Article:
• Pages

  • Site Sections

  • Tags

  • Archives

The Pianist- Essay: aesthetics, ethics and the Holocaust

Chopin's 1st ballade

Chopin's 1st ballade

The Pianist – Roman Polanski

Films with a Holocaust setting pose acute and unique problems for critical and aesthetic analysis. In no other context of human behaviour are important distinctions between moral and aesthetic judgement so disturbingly blurred. The Holocaust stands apart as the most appalling of all examples of man’s inhumanity to man – it is, as an historical event, in a sense beyond evil. Wittgenstein in his lecture on ethics in 1929, argued that our efforts to express absolute values, whether safety or the miraculous, were an attempt to go beyond language and thereby logically or ‘grammatically’ impossible. But he saw this as a common tendency of human beings, worthy of respect.

I would argue that if he been speaking post 1945 and had sought instead a case of absolute evil, the Holocaust would have been a uniquely appropriate example, displaying the same grammatical impossibilities as his own examples. His discussion concentrates on the philosophical difficulties posed by efforts to express absolute (ethical) values: the absolute good. I would argue that evil is an ethical value, grammatically necessary if we are to make sense of what we are trying (impossibly) to express in talking of absolute good. I would further suggest that most people would either cite for themselves, or agree in the judgment, that the Holocaust was an example of absolute evil.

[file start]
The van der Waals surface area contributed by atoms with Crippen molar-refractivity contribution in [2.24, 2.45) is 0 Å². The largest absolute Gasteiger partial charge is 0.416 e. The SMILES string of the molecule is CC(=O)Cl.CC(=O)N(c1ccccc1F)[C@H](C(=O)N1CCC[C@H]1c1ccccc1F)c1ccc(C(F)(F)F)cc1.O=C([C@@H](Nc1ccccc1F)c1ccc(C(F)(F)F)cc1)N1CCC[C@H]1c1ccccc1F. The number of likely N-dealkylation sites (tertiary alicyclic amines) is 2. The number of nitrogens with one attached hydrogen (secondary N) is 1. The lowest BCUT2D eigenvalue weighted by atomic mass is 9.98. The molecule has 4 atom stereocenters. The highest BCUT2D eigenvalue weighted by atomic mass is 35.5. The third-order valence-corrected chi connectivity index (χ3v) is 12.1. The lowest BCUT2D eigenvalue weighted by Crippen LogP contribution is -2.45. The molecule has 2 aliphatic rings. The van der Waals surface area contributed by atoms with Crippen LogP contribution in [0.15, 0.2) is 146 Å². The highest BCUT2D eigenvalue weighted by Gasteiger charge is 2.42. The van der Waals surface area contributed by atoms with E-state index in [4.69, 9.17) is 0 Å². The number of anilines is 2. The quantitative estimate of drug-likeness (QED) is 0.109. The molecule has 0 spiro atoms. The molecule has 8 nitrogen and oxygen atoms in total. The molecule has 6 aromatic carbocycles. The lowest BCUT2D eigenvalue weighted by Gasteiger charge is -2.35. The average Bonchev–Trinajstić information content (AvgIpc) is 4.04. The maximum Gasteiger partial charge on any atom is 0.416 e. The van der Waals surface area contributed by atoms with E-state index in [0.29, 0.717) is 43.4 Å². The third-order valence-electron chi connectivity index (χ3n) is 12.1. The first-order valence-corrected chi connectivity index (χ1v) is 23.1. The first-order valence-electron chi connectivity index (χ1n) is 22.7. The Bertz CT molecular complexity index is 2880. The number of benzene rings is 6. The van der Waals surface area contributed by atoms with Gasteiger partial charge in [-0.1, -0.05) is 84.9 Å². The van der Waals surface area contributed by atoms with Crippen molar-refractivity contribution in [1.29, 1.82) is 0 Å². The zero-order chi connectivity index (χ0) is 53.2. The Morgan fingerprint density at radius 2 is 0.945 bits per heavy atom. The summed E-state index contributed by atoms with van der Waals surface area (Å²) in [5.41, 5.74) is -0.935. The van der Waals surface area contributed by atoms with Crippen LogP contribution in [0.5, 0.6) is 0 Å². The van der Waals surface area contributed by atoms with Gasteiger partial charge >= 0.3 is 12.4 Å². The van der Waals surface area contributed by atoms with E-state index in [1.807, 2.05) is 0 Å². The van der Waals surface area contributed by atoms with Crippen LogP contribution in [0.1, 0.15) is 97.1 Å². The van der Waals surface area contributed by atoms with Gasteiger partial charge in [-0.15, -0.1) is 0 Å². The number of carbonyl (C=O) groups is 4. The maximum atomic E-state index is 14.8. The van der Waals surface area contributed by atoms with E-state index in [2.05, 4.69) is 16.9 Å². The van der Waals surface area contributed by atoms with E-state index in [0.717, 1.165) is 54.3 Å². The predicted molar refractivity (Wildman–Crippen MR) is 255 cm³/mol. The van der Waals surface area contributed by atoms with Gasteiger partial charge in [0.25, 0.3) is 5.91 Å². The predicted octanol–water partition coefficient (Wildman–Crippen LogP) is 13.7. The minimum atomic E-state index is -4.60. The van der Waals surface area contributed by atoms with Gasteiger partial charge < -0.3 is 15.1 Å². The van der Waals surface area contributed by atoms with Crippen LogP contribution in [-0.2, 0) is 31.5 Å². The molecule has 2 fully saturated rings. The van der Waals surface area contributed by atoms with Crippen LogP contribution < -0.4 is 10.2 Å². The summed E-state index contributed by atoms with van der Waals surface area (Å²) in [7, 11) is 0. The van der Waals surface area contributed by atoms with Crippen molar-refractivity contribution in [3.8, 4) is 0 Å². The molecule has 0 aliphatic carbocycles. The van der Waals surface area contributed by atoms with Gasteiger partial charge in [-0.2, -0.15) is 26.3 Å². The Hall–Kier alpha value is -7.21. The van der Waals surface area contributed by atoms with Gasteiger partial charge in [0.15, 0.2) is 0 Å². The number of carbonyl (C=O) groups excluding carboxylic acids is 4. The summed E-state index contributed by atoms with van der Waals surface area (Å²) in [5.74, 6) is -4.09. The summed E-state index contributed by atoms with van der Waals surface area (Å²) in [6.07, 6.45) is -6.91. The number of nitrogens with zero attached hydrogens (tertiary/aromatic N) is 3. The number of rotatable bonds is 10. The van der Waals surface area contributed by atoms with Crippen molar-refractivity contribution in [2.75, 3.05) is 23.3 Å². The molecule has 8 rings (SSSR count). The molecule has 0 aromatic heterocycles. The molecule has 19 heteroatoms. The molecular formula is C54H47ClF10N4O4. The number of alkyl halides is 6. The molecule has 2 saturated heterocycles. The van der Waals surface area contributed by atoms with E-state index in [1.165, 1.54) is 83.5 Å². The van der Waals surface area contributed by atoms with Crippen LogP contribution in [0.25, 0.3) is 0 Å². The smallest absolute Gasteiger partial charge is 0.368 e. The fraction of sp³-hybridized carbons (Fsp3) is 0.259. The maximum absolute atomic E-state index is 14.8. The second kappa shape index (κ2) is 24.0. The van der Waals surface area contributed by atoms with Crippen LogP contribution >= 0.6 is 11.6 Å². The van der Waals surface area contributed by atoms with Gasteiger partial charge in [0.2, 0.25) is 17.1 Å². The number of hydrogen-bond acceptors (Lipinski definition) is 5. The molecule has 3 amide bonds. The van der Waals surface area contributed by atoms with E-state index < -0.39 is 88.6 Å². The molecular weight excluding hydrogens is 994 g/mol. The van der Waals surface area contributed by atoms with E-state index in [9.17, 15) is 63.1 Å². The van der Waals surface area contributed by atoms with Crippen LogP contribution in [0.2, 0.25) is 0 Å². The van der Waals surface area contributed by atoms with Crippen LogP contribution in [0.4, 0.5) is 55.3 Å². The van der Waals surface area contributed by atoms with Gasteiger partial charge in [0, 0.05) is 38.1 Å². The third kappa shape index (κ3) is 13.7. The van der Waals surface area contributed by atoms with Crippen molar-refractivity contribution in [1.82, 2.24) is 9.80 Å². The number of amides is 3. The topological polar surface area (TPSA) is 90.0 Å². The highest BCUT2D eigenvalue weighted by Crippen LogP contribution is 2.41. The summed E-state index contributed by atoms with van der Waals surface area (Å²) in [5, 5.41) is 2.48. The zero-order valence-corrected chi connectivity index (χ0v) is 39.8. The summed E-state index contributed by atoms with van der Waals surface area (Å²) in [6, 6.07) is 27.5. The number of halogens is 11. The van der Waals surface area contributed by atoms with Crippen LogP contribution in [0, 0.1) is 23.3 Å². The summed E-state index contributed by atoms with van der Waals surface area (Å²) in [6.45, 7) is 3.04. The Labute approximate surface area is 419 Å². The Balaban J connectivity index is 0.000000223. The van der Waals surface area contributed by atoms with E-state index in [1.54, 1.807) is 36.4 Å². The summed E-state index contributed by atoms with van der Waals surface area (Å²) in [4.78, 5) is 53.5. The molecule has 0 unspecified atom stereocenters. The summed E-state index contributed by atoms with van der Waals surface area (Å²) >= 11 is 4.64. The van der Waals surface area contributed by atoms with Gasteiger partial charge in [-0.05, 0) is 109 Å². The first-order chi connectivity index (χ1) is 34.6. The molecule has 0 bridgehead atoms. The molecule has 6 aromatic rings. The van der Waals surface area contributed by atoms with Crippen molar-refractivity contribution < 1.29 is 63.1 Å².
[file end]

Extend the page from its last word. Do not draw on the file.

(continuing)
Wittgenstein goes on to say in response to efforts to find the correct logical analysis of what we mean by our ethical and religious expressions – “I at once see clearly, as it were in a flash of light, not only that no description that I can think of would do to describe what I mean by absolute value, but that I would reject every significant description…..ab initio, on the ground of its significance…..I see now that these nonsensical expressions were not nonsensical because I had not yet found the correct expressions, but that their nonsensicality was their very essence.” I believe it follows from Wittgenstein’s arguments here and elsewhere, that it is an important fact about human beings that most, though importantly, not all, would agree in this judgment about the Holocaust, just as the tendency to try to go beyond language in expressing absolute (ethical) value is an important common fact about human beings, worthy of respect. I would also argue that to seek to explain, justify, or give grounds for this judgment would display a kind of misunderstanding or even represent a kind of grammatical ‘mistake’. I don’t mean here the case of someone who denies the truth of the events of the Holocaust: however objectionable such a view, it can be effectively resisted precisely by reference to grounds and evidence. I mean someone who accepted the facts of the Holocaust but who claimed not to see what was so important or bad about it. Consistent with the argument above, it seems to me, that if in response to such a person we sought to justify, explain, or give grounds for our judgment, this would seem not only grotesquely inappropriate but indeed look like a special kind of failure to understand, or as we might put it, see something. Whatever might be behind such a (claimed) perspective, it is not facts, or arguments, or grounds, that such a person lacks, but a certain sensibility about human beings. We might wonder whether such a person possessed any ethical sensibility at all. Such a perspective one might say is not a ‘mistake’ or an error of judgment within an ethical system, but a reaction which puts in doubt the individual’s adherence to any recognisably ethical beliefs at all.